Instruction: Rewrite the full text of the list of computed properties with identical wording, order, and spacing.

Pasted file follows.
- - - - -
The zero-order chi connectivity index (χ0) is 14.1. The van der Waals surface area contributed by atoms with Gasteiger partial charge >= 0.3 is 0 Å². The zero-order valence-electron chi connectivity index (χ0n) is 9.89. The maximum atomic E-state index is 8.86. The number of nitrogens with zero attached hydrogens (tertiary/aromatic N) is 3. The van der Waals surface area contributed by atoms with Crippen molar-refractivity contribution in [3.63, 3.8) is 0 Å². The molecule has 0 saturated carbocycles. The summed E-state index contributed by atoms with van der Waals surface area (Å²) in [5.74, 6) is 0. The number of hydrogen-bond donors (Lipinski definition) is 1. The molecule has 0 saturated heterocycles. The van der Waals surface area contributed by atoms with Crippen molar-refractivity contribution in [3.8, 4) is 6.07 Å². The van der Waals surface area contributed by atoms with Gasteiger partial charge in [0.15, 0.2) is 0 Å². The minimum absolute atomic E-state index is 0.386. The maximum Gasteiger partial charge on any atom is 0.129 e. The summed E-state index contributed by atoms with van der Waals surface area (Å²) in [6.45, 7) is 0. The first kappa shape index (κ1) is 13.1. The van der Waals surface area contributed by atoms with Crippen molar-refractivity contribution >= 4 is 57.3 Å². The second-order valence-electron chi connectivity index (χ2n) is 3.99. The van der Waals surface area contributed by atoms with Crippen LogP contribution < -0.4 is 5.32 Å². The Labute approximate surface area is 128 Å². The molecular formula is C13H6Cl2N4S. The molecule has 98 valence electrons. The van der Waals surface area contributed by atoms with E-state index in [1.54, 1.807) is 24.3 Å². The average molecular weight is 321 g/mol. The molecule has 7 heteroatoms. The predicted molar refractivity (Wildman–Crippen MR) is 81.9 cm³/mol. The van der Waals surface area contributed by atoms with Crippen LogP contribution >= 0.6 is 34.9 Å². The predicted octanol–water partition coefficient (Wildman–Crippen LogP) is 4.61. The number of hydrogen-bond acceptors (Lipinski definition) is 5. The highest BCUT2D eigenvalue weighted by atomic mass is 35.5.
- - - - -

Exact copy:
The zero-order chi connectivity index (χ0) is 14.1. The van der Waals surface area contributed by atoms with Gasteiger partial charge >= 0.3 is 0 Å². The zero-order valence-electron chi connectivity index (χ0n) is 9.89. The maximum atomic E-state index is 8.86. The number of nitrogens with zero attached hydrogens (tertiary/aromatic N) is 3. The van der Waals surface area contributed by atoms with Crippen molar-refractivity contribution in [3.63, 3.8) is 0 Å². The molecule has 0 saturated carbocycles. The summed E-state index contributed by atoms with van der Waals surface area (Å²) in [5.74, 6) is 0. The number of hydrogen-bond donors (Lipinski definition) is 1. The molecule has 0 saturated heterocycles. The van der Waals surface area contributed by atoms with Crippen molar-refractivity contribution in [3.8, 4) is 6.07 Å². The van der Waals surface area contributed by atoms with Gasteiger partial charge in [0.15, 0.2) is 0 Å². The minimum absolute atomic E-state index is 0.386. The maximum Gasteiger partial charge on any atom is 0.129 e. The summed E-state index contributed by atoms with van der Waals surface area (Å²) in [6.45, 7) is 0. The first kappa shape index (κ1) is 13.1. The van der Waals surface area contributed by atoms with Crippen molar-refractivity contribution >= 4 is 57.3 Å². The second-order valence-electron chi connectivity index (χ2n) is 3.99. The van der Waals surface area contributed by atoms with Crippen LogP contribution < -0.4 is 5.32 Å². The Labute approximate surface area is 128 Å². The molecular formula is C13H6Cl2N4S. The molecule has 98 valence electrons. The van der Waals surface area contributed by atoms with E-state index in [1.54, 1.807) is 24.3 Å². The average molecular weight is 321 g/mol. The molecule has 7 heteroatoms. The predicted molar refractivity (Wildman–Crippen MR) is 81.9 cm³/mol. The van der Waals surface area contributed by atoms with Crippen LogP contribution >= 0.6 is 34.9 Å². The predicted octanol–water partition coefficient (Wildman–Crippen LogP) is 4.61. The number of hydrogen-bond acceptors (Lipinski definition) is 5. The highest BCUT2D eigenvalue weighted by atomic mass is 35.5.